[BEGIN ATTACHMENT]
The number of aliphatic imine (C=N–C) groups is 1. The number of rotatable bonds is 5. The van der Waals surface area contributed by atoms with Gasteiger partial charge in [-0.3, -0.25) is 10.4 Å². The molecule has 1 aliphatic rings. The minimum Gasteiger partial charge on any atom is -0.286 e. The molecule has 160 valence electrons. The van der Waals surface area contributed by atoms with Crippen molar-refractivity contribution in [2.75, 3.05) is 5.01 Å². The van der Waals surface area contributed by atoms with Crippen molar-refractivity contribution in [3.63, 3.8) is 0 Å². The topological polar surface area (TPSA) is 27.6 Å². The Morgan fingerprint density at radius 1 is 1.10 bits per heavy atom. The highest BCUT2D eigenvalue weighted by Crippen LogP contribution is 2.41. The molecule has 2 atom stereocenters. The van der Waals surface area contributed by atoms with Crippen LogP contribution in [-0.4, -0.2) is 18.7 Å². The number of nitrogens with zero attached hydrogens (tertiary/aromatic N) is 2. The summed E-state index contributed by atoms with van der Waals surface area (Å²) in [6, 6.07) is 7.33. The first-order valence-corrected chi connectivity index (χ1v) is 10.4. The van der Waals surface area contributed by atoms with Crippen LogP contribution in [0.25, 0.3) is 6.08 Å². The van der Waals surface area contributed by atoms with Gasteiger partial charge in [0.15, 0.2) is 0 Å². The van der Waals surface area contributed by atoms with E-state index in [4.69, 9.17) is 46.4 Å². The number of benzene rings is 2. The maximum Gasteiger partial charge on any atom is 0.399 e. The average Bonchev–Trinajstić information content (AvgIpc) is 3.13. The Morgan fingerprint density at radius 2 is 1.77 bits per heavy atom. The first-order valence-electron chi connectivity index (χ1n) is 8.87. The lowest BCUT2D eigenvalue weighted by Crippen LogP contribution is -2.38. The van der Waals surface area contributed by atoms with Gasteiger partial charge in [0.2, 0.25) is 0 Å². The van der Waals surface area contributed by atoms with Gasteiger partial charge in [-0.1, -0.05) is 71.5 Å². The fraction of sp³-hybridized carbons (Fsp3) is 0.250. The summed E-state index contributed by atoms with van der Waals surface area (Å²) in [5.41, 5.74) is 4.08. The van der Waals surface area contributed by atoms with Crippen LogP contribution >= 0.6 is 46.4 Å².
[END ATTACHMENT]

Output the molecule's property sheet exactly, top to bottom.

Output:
The number of aliphatic imine (C=N–C) groups is 1. The number of rotatable bonds is 5. The van der Waals surface area contributed by atoms with Gasteiger partial charge in [-0.3, -0.25) is 10.4 Å². The molecule has 1 aliphatic rings. The minimum Gasteiger partial charge on any atom is -0.286 e. The molecule has 160 valence electrons. The van der Waals surface area contributed by atoms with Crippen molar-refractivity contribution in [2.75, 3.05) is 5.01 Å². The van der Waals surface area contributed by atoms with Crippen molar-refractivity contribution in [3.63, 3.8) is 0 Å². The topological polar surface area (TPSA) is 27.6 Å². The Morgan fingerprint density at radius 1 is 1.10 bits per heavy atom. The highest BCUT2D eigenvalue weighted by Crippen LogP contribution is 2.41. The molecule has 2 atom stereocenters. The van der Waals surface area contributed by atoms with Crippen LogP contribution in [-0.4, -0.2) is 18.7 Å². The number of nitrogens with zero attached hydrogens (tertiary/aromatic N) is 2. The summed E-state index contributed by atoms with van der Waals surface area (Å²) in [6, 6.07) is 7.33. The first-order valence-corrected chi connectivity index (χ1v) is 10.4. The van der Waals surface area contributed by atoms with Crippen LogP contribution in [0.25, 0.3) is 6.08 Å². The van der Waals surface area contributed by atoms with Gasteiger partial charge in [0.15, 0.2) is 0 Å². The van der Waals surface area contributed by atoms with E-state index in [4.69, 9.17) is 46.4 Å². The number of benzene rings is 2. The maximum Gasteiger partial charge on any atom is 0.399 e. The average Bonchev–Trinajstić information content (AvgIpc) is 3.13. The Morgan fingerprint density at radius 2 is 1.77 bits per heavy atom. The first-order valence-electron chi connectivity index (χ1n) is 8.87. The lowest BCUT2D eigenvalue weighted by Crippen LogP contribution is -2.38. The van der Waals surface area contributed by atoms with Gasteiger partial charge in [0.2, 0.25) is 0 Å². The van der Waals surface area contributed by atoms with Gasteiger partial charge in [-0.1, -0.05) is 71.5 Å². The fraction of sp³-hybridized carbons (Fsp3) is 0.250. The summed E-state index contributed by atoms with van der Waals surface area (Å²) in [5.41, 5.74) is 4.08. The van der Waals surface area contributed by atoms with Crippen LogP contribution >= 0.6 is 46.4 Å².